What does a pile of garbage casting a shadow have to do with “Data Science”?
There’s a lot of heady language around these days. NoSQL, “Big Data”, algorithms, animals like Pythons and Pandas, nonsense-seeming words like Hadoop … and a lot of other terms and concepts that are impenetrable to the average executive who is a programmer neither by training nor experience.
Data science is evolving rapidly, and it will continue to insinuate itself into business processes. As an executive, you need to see data science as a toolkit, and you are the general contractor. You may not need expertise in using the tools, but you do need to understand the tools in the kit, how they’re used, and what problems you can point your expert at to get your strategic (or tactical) goals accomplished.
What is Data Science, anyway?
Periodically, it seems, the business world (and tech especially) comes up with a neologism that both describes something that isn’t really new and is vague in its meaning. The current craze for “data science” fits the description.
When I was in school (and really, up until about 5 years ago), a high proportion of people seemed flummoxed by and uninterested in quantitative analytics. Now everyone talks like an expert. So unless we’ve experienced a dramatic change in both education and human predisposition, there seems to be a gap. I want to help bridge that gap.
“At its core, data science is simply shining a light on piles of “junk” from lots of different perspectives until a pattern can be ascertained.”
Back to the pile of garbage. It’s pretty self-explanatory as a piece of art; when the light hits the disorderly heap in just the right way, it casts a shadow that’s easily recognizable. If we move the light source, the shadow will no longer be recognizable.
This is data science. At its core, data science is simply shining a light on piles of “junk” from lots of different perspectives until a pattern can be ascertained. Replace all those tin cans and Snickers wrappers with numbers in a database, and there you have the magical, mysterious data science. It is about looking for the right place to stand with a spotlight, so that recognizable patterns emerge. Sure, there are a lot of places we can go from there, but those are the basics.
Just a little math before going on…
Look at the GIF below before mousing over it; it just looks like a random set of points:
Now mouse over (or tap on, if you’re reading this on a mobile device) the GIF. The perspective changes. What looked like an unordered mess snaps into view, and now we can draw a straight line right through the points. Mathematics knows a lot about straight lines, which means we can now use the line we’ve discovered to make predictions, comparisons, “what-ifs”, etc.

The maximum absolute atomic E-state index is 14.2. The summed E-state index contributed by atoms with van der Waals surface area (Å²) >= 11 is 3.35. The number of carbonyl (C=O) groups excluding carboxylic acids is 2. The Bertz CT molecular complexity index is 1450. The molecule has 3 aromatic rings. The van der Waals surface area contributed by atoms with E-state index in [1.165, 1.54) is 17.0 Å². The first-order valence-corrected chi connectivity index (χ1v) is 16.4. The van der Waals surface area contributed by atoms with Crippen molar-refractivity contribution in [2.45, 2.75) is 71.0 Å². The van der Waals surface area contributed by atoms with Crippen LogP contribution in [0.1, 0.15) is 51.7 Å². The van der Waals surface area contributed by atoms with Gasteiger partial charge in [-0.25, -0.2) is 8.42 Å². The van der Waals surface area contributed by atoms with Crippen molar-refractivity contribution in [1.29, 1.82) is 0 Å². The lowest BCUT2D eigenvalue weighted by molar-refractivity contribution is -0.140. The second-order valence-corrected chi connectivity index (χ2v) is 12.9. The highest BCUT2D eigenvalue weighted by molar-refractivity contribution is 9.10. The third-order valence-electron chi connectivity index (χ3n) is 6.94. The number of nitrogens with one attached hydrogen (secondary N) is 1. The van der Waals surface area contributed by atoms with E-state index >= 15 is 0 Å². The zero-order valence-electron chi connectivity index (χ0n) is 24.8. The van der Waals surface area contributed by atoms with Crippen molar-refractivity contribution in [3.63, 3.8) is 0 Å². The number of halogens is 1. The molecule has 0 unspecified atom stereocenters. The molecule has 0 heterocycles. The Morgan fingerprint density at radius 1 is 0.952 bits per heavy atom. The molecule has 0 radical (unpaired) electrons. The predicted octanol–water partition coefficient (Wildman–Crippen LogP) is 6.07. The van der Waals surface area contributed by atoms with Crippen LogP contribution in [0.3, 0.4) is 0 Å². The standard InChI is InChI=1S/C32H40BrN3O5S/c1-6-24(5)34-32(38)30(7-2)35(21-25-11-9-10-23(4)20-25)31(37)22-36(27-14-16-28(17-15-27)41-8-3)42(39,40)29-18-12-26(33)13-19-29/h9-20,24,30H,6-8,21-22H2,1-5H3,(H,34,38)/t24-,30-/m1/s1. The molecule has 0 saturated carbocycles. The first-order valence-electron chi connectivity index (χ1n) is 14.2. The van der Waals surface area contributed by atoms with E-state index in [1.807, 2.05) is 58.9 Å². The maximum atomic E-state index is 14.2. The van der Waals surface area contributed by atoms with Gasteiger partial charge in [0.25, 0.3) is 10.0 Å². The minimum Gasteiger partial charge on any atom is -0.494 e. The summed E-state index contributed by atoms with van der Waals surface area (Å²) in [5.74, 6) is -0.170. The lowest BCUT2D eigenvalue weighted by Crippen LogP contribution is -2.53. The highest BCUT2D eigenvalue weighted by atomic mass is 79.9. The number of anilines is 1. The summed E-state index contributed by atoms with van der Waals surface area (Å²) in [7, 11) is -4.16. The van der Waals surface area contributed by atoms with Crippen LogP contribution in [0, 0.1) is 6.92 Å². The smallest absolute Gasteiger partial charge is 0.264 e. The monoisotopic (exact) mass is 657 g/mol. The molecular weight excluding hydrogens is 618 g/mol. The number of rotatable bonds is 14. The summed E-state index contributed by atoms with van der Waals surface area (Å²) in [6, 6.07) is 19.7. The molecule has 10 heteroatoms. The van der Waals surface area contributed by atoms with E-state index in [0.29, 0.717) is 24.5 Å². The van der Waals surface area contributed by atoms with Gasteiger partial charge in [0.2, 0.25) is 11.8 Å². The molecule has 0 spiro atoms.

I’ve made it easy here by keeping the “random” points confined to a set that has a straight line going through them. It was just about spinning the axes in just the right way to see the line.
Sometimes – more often than not, in fact – the points won’t fit a straight line. That’s OK, though, because mathematics knows a lot about other shapes, too. And as long as we can recognize and describe a pattern, we can use math to make those predictions, comparisons, and “what-ifs”. (By the way, Murmurations form beautiful patterns that we can’t really describe with equations. So do Lava Lamps.)
Sometimes the data can’t be plotted with three axes alone. We mortals like to think in two or three axes, because we can relate to them; we live in three axes. But that’s OK, too, because mathematics knows a lot about 4 dimensions, and 5 dimensions, and on and on 1the data scientists might try to impress or confuse you (or both) by talking about hyperspace, or even worse, “n-dimensional hyperspace“. All that means is we have more than three variables. For example, if we have a database with age, gender, car make, and car model, that’s 4 dimensions. Simple to understand, impossible to graph.. We don’t have to be able to physically inhabit a space (3-D) to be able to describe it mathematically. And again, if we can describe it….
Lukas Biewald, writing The Data Science Ecosystem for Crowdflower, gives an excellent flyover of the specific tools that data scientists currently use. He breaks them into three categories: Data Sources, Data Wrangling, and Data Applications. The business generalist, though, might not need the level of granularity Lukas provides. He covers the specific companies and the tools they provide. Sticking with our “general contractor” analogy, this information is more useful for a subcontractor.
Rather than getting into actual hands-on information, I want to focus on the business uses of data-driven analysis. It’s always helpful to start with an old-school consulting 2×2 matrix; one that zeroes in on how the tools are used in a business setting. (Really, we’re focusing here on what I’ll call “methods” rather than tools – there are loads of tools within each method.)
The dimensions of this framework, when considered from the business use perspective, are:
- Temporal Focus. In other words, are you using data to
- analyze what happened
- understand what is happening now
- look into the future
- Source of the Data. For our purposes, the “sources” could be either
- direct observation, e.g., last quarter’s financials. The data are known, and they’re discrete – which essentially means there is a single value for, say, 2014 First Quarter sales.
- modeled observation, e.g., projected customers in North America. The data here are not known, but they’re still discrete.
- modeled decision, e.g., “what happens if I run a $3 million marketing campaign? what if I make it $1.5 million instead?” Here the data can be in a range of values, rather than discrete.